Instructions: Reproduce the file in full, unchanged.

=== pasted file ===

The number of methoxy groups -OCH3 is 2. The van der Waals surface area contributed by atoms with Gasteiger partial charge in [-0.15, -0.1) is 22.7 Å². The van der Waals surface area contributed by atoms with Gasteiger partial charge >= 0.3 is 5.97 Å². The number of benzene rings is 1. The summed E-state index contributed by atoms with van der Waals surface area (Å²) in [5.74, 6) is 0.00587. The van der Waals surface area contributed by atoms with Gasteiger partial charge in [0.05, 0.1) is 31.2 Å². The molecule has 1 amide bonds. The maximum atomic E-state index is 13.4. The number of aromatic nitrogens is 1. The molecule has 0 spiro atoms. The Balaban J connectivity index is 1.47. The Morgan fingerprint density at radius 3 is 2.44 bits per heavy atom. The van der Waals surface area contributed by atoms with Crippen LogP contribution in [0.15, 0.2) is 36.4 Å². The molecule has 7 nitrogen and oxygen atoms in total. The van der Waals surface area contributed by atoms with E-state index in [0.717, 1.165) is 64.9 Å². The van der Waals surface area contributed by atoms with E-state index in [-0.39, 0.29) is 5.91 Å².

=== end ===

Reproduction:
The number of methoxy groups -OCH3 is 2. The van der Waals surface area contributed by atoms with Gasteiger partial charge in [-0.15, -0.1) is 22.7 Å². The van der Waals surface area contributed by atoms with Gasteiger partial charge >= 0.3 is 5.97 Å². The number of benzene rings is 1. The summed E-state index contributed by atoms with van der Waals surface area (Å²) in [5.74, 6) is 0.00587. The van der Waals surface area contributed by atoms with Gasteiger partial charge in [0.05, 0.1) is 31.2 Å². The molecule has 1 amide bonds. The maximum atomic E-state index is 13.4. The number of aromatic nitrogens is 1. The molecule has 0 spiro atoms. The Balaban J connectivity index is 1.47. The Morgan fingerprint density at radius 3 is 2.44 bits per heavy atom. The van der Waals surface area contributed by atoms with Crippen LogP contribution in [0.15, 0.2) is 36.4 Å². The molecule has 7 nitrogen and oxygen atoms in total. The van der Waals surface area contributed by atoms with E-state index in [0.717, 1.165) is 64.9 Å². The van der Waals surface area contributed by atoms with E-state index in [-0.39, 0.29) is 5.91 Å².